All the engines last season managed to complete the season using 30% less fuel in 2014 than 2013 which is a phenomenal achievement, all of this while being no less than 3-5% slower than the pace of 2013, producing more horsepower and torque whilst having up to 40% less downforce, surely this a great success for the hybrid era, and with power levels increasing for the new season, I’m hoping this trend can continue.

Always looking back, not forward

We are now in 2015, if we look back 20 years, we had only just lost the great Ayrton Senna and Michael Schumacher had won his first title, We go back 40 years and Niki Lauda was preparing for the 1975 season in which he would win his first title in a time where safety standards were still sub standard and drivers were dying every season.

It’s clear to see how quick the sport has come in years since, we are using 1.6 litre hybrid turbo engines now where 20 years ago a three litre V8, V10 or V12 was the engines of choice, but what I have found is that many fans of the sport are continuously making cries that Formula One needs to go back to the good ol’ days.

But I ask. What are the good ol’ days? In times gone by we’ve had a 28-32 car grid, but pace difference was so enormous the lower teams couldn’t even qualify for the race some weekends. Are those the good ol’ days?

The point I have tried to make to every fan, whether you are younger fan or an older fan of this great sport, we must continue to look forward and embrace this new future that Formula One is offering, and not look back to the past where we may have enjoyed great times before, but the sport has a lot more to offer in the future.

Let’s enjoy it.

Classic F1: 1996 Japanese Grand Prix

It’s Sunday the 13th of October 1996, Damon Hill will have woken that morning thinking this was going to be possibly his last shot at a world title.

It was well documented at the time that Damon wouldn’t be continuing with Williams into 1997 with Heinz-Harold Frentzen coming into the team and with very little drives available, Damon had signed with Tom Walkinshaw’s new Arrows project for 1997.

On Saturday’s qualifying Damon had only managed to secure 2nd on the grid behind title rival and team mate, Jacques Villeneuve by nearly half a second.

The first start had to be aborted due to David Coulthard stalling his McLaren, the grid then reformed and on the second restart Jacques got a terrible get away and fell to sixth behind Berger, Hakkinen, Schumacher and Irvine.

With Damon needing only one point to seal the championship in his favour he must have felt like everything was falling into place by this point, on lap three, Berger tried passing Hill into the final chicane but damaged his Benetton’s front wing in the process.

As the race wore on Damon kept the lead and pulled away from the field, Michael Schumacher overtook Mika Hakkinen for second place in first round of pitstops. On lap 37 Jacques’ car heading into turn one had lost his rear right wheel, because wheel tethers were not used in Formula One yet, his wheel overtook the car hit the barrier and actually hopped the fence landing in the grandstand, thankfully no one was hurt.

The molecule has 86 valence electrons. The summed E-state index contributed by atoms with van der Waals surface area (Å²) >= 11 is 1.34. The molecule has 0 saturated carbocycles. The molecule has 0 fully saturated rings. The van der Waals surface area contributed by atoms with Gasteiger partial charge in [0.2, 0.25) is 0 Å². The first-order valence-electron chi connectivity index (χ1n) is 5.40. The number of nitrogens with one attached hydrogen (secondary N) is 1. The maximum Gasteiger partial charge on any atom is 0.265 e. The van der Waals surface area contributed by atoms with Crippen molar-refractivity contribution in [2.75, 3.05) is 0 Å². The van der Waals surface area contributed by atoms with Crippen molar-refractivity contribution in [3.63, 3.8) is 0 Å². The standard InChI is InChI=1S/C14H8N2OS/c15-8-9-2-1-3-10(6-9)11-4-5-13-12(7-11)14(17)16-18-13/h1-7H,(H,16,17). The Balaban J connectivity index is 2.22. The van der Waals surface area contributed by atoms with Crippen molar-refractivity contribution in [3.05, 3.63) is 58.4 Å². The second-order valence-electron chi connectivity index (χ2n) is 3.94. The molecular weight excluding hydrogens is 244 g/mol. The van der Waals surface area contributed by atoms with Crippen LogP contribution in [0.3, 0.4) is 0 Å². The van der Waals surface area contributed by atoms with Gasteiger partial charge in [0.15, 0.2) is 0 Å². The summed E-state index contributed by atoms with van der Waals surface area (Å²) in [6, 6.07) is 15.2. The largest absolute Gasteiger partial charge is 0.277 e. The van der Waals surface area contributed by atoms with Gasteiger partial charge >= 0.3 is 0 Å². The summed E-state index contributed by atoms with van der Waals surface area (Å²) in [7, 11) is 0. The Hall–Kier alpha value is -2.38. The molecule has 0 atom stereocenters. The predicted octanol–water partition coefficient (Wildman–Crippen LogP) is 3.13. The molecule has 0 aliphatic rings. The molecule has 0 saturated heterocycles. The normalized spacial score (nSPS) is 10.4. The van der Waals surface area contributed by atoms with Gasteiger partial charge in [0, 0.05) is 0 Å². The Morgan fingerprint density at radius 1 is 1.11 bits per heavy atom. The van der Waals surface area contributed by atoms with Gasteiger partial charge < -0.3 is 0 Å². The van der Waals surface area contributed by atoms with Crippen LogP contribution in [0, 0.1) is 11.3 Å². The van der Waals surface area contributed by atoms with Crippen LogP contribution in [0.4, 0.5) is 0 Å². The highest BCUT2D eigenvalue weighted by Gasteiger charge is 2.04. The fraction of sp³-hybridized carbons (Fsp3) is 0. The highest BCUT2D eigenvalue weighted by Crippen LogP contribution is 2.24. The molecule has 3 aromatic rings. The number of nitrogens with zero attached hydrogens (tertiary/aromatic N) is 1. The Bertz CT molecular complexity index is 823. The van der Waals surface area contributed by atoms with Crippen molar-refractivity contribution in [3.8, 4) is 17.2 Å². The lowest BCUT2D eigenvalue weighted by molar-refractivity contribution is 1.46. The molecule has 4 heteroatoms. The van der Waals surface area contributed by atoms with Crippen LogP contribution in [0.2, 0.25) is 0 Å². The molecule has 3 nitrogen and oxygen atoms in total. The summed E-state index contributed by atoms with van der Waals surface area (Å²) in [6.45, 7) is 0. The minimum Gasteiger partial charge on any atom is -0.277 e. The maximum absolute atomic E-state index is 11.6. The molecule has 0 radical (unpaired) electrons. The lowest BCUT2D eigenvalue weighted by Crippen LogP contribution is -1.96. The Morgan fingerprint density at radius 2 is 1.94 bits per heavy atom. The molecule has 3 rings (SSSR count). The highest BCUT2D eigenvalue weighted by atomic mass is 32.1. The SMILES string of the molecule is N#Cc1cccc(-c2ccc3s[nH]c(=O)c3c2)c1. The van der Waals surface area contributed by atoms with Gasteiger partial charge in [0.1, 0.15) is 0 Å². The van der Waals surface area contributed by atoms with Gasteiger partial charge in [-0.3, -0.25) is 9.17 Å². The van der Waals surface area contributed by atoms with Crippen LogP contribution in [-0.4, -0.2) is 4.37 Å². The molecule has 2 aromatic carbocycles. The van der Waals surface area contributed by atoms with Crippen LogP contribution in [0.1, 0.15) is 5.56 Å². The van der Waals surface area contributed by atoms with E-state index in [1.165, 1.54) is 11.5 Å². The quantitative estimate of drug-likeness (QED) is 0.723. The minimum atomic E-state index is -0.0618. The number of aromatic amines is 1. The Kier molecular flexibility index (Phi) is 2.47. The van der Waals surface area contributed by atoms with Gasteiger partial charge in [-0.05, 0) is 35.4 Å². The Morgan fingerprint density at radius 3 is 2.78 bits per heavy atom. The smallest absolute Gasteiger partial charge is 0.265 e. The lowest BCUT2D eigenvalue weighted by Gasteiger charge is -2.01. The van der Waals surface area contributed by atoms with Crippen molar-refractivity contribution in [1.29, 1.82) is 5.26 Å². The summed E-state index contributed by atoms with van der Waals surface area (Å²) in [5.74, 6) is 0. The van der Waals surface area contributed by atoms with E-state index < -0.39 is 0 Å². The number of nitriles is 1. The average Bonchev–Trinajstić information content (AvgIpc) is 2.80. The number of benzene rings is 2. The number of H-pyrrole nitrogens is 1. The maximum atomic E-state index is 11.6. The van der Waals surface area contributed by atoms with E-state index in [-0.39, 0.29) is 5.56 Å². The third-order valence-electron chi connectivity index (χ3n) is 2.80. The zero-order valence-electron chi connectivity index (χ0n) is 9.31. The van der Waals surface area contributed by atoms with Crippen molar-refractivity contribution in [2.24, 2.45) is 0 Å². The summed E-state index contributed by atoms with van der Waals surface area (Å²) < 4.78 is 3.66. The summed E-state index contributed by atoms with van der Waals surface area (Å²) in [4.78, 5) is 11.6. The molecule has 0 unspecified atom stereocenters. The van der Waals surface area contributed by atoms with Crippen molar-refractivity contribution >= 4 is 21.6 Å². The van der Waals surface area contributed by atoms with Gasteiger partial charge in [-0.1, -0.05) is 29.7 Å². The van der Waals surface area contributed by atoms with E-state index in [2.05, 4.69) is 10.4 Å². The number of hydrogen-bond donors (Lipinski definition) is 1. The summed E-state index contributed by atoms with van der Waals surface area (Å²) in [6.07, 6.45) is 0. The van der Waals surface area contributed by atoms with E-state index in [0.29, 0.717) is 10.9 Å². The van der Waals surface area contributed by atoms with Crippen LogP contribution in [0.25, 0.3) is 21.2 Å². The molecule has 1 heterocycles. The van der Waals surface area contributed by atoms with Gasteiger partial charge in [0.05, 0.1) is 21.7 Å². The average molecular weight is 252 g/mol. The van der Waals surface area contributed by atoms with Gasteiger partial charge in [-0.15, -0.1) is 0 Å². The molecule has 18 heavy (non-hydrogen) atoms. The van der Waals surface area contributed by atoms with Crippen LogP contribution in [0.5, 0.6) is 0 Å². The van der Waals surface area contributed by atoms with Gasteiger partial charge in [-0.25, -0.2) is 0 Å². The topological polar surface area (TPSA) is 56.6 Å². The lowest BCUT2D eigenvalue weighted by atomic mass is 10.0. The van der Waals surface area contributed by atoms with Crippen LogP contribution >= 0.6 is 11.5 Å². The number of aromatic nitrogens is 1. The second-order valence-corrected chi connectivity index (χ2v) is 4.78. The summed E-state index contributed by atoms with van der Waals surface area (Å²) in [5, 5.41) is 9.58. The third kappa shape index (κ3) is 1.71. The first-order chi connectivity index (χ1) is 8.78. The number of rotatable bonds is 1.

But because Jacques was out of the race, this meant Damon was finally world champion regardless of the result of the race. At last his dream finally realised after losing out in 1994 and 1995 to Michael Schumacher.

To sum up my review, I leave you with Murray Walker talking through Damon’s last lap of the race.

Engine Upgrades Allowed in 2015, Except Honda

After all the evolving engine regulations for the new hybrid era of F1 we have entered, it appears that a loophole has been found in the regulations that means engine development can be continued throughout the season, except for Honda.

In what appears to be unfair advantage to the rest of the other teams this will be a blow to not just Mercedes, who could lose some of their edge, but it will also be a blow to Honda. Being a ‘new’ manufacturer, they must have their 2015 power unit homologated and locked in by February 28th.

During last season there were many concerned in the paddock that the pace of the Mercedes was going to be hard to catch up on, Mercedes were keen not to allow any relaxations in the regulations as to ensure they held their advantage, but there were protests from Renault and Ferrari, it appeared that there was going to a concession from Mercedes in form of offering their ERS unit to the other teams.

The engine freeze was originally put in place as a cost-control tactic with changes only allowed if the FIA agrees that it falls under a reliability, safety or cost-saving issue. It is understood that Ferrari are the ones to have found the loophole and after many meetings Renault then joined the cause.